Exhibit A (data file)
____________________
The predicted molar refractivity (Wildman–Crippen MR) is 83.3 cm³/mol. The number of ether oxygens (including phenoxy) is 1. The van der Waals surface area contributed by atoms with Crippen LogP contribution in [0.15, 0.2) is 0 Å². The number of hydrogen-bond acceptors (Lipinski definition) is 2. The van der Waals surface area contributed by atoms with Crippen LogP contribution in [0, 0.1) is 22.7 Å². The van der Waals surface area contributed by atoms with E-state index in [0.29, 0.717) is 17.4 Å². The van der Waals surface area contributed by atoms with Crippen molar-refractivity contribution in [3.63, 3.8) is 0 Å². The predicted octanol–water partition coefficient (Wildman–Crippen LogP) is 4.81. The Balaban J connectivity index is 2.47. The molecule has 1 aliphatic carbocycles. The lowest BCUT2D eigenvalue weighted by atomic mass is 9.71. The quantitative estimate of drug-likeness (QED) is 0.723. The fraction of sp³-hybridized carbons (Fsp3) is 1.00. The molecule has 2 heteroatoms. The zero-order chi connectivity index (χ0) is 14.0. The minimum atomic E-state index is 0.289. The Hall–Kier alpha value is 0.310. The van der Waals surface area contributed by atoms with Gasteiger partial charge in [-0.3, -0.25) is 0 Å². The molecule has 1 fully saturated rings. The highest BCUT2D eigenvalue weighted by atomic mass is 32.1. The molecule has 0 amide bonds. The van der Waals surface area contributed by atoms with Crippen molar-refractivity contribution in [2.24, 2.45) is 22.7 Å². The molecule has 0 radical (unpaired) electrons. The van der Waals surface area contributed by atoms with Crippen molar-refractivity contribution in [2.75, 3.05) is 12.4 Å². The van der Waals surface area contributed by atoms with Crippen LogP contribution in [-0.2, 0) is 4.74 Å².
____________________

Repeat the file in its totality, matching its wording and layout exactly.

The predicted molar refractivity (Wildman–Crippen MR) is 83.3 cm³/mol. The number of ether oxygens (including phenoxy) is 1. The van der Waals surface area contributed by atoms with Crippen LogP contribution in [0.15, 0.2) is 0 Å². The number of hydrogen-bond acceptors (Lipinski definition) is 2. The van der Waals surface area contributed by atoms with Crippen LogP contribution in [0, 0.1) is 22.7 Å². The van der Waals surface area contributed by atoms with E-state index in [0.29, 0.717) is 17.4 Å². The van der Waals surface area contributed by atoms with Crippen molar-refractivity contribution in [3.63, 3.8) is 0 Å². The predicted octanol–water partition coefficient (Wildman–Crippen LogP) is 4.81. The Balaban J connectivity index is 2.47. The molecule has 1 aliphatic carbocycles. The lowest BCUT2D eigenvalue weighted by atomic mass is 9.71. The quantitative estimate of drug-likeness (QED) is 0.723. The fraction of sp³-hybridized carbons (Fsp3) is 1.00. The molecule has 2 heteroatoms. The zero-order chi connectivity index (χ0) is 14.0. The minimum atomic E-state index is 0.289. The Hall–Kier alpha value is 0.310. The van der Waals surface area contributed by atoms with Gasteiger partial charge in [-0.3, -0.25) is 0 Å². The molecule has 1 fully saturated rings. The highest BCUT2D eigenvalue weighted by atomic mass is 32.1. The molecule has 0 amide bonds. The van der Waals surface area contributed by atoms with Crippen molar-refractivity contribution in [2.24, 2.45) is 22.7 Å². The molecule has 0 radical (unpaired) electrons. The van der Waals surface area contributed by atoms with Crippen molar-refractivity contribution in [2.75, 3.05) is 12.4 Å². The van der Waals surface area contributed by atoms with Crippen LogP contribution in [-0.2, 0) is 4.74 Å².